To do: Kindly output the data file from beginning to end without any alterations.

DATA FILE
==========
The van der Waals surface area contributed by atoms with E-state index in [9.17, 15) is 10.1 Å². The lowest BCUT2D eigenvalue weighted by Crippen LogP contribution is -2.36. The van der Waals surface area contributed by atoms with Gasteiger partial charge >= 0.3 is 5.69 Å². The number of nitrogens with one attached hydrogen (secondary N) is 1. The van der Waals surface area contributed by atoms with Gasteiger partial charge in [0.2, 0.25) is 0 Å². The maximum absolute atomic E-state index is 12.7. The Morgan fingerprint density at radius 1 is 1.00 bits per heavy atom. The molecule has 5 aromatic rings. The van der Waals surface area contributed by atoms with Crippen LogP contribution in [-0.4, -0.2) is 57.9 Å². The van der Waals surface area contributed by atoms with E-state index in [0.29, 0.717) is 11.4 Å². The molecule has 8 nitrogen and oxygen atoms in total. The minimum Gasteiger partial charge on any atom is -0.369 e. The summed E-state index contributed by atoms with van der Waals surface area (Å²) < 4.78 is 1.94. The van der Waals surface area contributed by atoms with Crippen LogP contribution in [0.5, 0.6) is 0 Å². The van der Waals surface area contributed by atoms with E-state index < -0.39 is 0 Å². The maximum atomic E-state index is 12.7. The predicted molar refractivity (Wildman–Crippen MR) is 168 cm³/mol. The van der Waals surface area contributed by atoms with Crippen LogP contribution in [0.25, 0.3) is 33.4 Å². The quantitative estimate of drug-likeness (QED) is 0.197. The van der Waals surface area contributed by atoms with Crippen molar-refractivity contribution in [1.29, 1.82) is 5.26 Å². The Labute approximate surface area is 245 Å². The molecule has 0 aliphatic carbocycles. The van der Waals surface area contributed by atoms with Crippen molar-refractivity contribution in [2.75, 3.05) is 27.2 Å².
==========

The van der Waals surface area contributed by atoms with E-state index in [9.17, 15) is 10.1 Å². The lowest BCUT2D eigenvalue weighted by Crippen LogP contribution is -2.36. The van der Waals surface area contributed by atoms with Gasteiger partial charge >= 0.3 is 5.69 Å². The number of nitrogens with one attached hydrogen (secondary N) is 1. The van der Waals surface area contributed by atoms with Gasteiger partial charge in [0.2, 0.25) is 0 Å². The maximum absolute atomic E-state index is 12.7. The Morgan fingerprint density at radius 1 is 1.00 bits per heavy atom. The molecule has 5 aromatic rings. The van der Waals surface area contributed by atoms with Crippen LogP contribution in [-0.4, -0.2) is 57.9 Å². The van der Waals surface area contributed by atoms with E-state index in [0.29, 0.717) is 11.4 Å². The molecule has 8 nitrogen and oxygen atoms in total. The minimum Gasteiger partial charge on any atom is -0.369 e. The summed E-state index contributed by atoms with van der Waals surface area (Å²) < 4.78 is 1.94. The van der Waals surface area contributed by atoms with Crippen LogP contribution in [0.5, 0.6) is 0 Å². The van der Waals surface area contributed by atoms with E-state index < -0.39 is 0 Å². The maximum atomic E-state index is 12.7. The predicted molar refractivity (Wildman–Crippen MR) is 168 cm³/mol. The van der Waals surface area contributed by atoms with Crippen LogP contribution in [0.25, 0.3) is 33.4 Å². The quantitative estimate of drug-likeness (QED) is 0.197. The van der Waals surface area contributed by atoms with Crippen molar-refractivity contribution in [1.29, 1.82) is 5.26 Å². The Labute approximate surface area is 245 Å². The molecule has 0 aliphatic carbocycles. The van der Waals surface area contributed by atoms with Crippen molar-refractivity contribution in [2.75, 3.05) is 27.2 Å².